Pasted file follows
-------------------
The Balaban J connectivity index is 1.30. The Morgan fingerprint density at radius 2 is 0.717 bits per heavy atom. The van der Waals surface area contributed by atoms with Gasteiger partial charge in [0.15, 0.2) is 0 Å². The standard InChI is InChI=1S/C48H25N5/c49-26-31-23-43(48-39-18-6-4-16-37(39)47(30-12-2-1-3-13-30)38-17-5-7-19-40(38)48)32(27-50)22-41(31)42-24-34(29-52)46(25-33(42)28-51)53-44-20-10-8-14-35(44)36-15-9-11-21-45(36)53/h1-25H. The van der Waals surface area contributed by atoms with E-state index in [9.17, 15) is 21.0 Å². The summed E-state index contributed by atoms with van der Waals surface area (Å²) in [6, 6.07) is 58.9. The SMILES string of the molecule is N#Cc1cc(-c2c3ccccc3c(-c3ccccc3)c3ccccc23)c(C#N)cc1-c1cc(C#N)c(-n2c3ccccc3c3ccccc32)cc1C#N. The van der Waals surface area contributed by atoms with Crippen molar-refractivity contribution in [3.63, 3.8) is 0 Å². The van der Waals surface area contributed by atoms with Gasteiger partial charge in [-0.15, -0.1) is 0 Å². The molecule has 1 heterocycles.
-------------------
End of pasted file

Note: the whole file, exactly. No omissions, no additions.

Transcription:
The Balaban J connectivity index is 1.30. The Morgan fingerprint density at radius 2 is 0.717 bits per heavy atom. The van der Waals surface area contributed by atoms with Gasteiger partial charge in [0.15, 0.2) is 0 Å². The standard InChI is InChI=1S/C48H25N5/c49-26-31-23-43(48-39-18-6-4-16-37(39)47(30-12-2-1-3-13-30)38-17-5-7-19-40(38)48)32(27-50)22-41(31)42-24-34(29-52)46(25-33(42)28-51)53-44-20-10-8-14-35(44)36-15-9-11-21-45(36)53/h1-25H. The van der Waals surface area contributed by atoms with E-state index in [9.17, 15) is 21.0 Å². The summed E-state index contributed by atoms with van der Waals surface area (Å²) in [6, 6.07) is 58.9. The SMILES string of the molecule is N#Cc1cc(-c2c3ccccc3c(-c3ccccc3)c3ccccc23)c(C#N)cc1-c1cc(C#N)c(-n2c3ccccc3c3ccccc32)cc1C#N. The van der Waals surface area contributed by atoms with Crippen molar-refractivity contribution in [3.63, 3.8) is 0 Å². The van der Waals surface area contributed by atoms with Gasteiger partial charge in [-0.15, -0.1) is 0 Å². The molecule has 1 heterocycles.